Dr. Berg was born and raised in rural Minnesota and has been in academic medicine since 1997. His research interests include CPR performance, pediatric defibrillation science, and education primarily through simulation. He has been a volunteer with the American Heart Association for more than 10 years, leading the Pediatric CPR course (PALS) in 2010. He has served in several administrative positions including Division Chief of Pediatric Critical Care at the University of Arizona, Board Director of the University of Arizona Health Network and Governor-appointed member of the Arizona Medical Board. In his free time he enjoys biking, reading and spending time with his family. He is married with three children and lives in Menlo Park, California.

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Clinical Focus

  • Pediatric Critical Care Medicine

Academic Appointments

Administrative Appointments

  • Medical Director, Revive Initiative for Pediatric Resuscitation Excellence at Packard Children's Hospital-Stanford (2017 - Present)

Professional Education

  • Board Certification: Pediatric Critical Care Medicine, American Board of Pediatrics (2000)
  • Fellowship:University of Utah (2000) UT
  • Residency:University Of Arizona (1997) AZ
  • Medical Education:University of Minnesota Medical School - Twin Cities (1993) MN


All Publications

  • Healthcare Provider Perceptions of Cardiopulmonary Resuscitation Quality During Simulation Training. Pediatric critical care medicine : a journal of the Society of Critical Care Medicine and the World Federation of Pediatric Intensive and Critical Care Societies Troy, L., Knight, L., Olson, M., Chen, M., Gonzales, R., Berg, M., Su, F. 2019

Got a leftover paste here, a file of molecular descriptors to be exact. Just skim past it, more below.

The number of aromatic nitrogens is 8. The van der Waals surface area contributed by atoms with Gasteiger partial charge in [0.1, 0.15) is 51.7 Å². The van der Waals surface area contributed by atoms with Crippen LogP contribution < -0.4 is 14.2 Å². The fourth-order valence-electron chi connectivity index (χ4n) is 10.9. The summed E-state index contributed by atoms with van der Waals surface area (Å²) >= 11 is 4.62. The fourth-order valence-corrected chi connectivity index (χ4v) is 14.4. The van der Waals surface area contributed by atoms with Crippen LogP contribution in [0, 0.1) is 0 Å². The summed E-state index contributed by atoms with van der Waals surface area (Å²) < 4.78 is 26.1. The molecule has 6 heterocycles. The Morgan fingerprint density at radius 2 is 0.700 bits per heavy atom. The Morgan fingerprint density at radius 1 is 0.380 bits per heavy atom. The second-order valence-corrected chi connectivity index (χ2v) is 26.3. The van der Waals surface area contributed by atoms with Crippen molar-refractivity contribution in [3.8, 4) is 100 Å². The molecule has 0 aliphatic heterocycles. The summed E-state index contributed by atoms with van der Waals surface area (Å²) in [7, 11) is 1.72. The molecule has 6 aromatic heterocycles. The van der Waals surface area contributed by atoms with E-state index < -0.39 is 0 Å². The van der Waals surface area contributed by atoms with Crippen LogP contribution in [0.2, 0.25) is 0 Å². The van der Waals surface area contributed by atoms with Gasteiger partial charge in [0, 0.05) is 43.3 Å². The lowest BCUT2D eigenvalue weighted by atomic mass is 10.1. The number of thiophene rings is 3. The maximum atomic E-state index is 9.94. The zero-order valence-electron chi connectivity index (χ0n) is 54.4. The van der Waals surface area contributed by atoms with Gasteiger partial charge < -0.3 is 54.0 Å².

To assess the relationship between quantitative and perceived cardiopulmonary resuscitation performance when healthcare providers have access to and familiarity with audiovisual feedback devices.Prospective observational study.In situ simulation events throughout a pediatric quaternary care center where the use of continuous audiovisual feedback devices during cardiopulmonary resuscitation is standard.Healthcare providers who serve as first responders to in-hospital cardiopulmonary arrest.High-fidelity simulation of resuscitation with continuous audiovisual feedback.Objective data was collected using accelerometer-based measurements from a cardiopulmonary resuscitation defibrillator/monitor. After the simulation event but before any debriefing, participants completed self-evaluation forms to assess whether they believed the cardiopulmonary resuscitation performed met the American Heart Association guidelines for chest compression rate, chest compression depth, chest compression fraction, chest compression in target, and duration of preshock pause and postshock pause. An association coefficient (kappa) was calculated to determine degree of agreement between perceived performance and the quantitative performance data that was collected from the CPR defibrillator/monitor. Data from 27 mock codes and 236 participants was analyzed. Average cardiopulmonary resuscitation performance was chest compression rate 106 10 compressions per minute; chest compression depth 2.05 0.6 in; chest compression fraction 74% 10%; chest compression in target 22% 21%; preshock pause 8.6 7.2 seconds; and postshock pause 6.4 8.9 seconds. When all healthcare providers were analyzed, the association coefficient (?) for chest compression rate (? = 0.078), chest compression depth (? = 0.092), chest compression fraction (? = 0.004), preshock pause (? = 0.321), and postshock pause (? = 0.40) was low, with no variable achieving moderate agreement (? > 0.4).Cardiopulmonary resuscitation performance during mock codes does not meet the American Heart Association's quality recommendations. Healthcare providers have poor insight into the quality of cardiopulmonary resuscitation during mock codes despite access to and familiarity with continuous audiovisual feedback.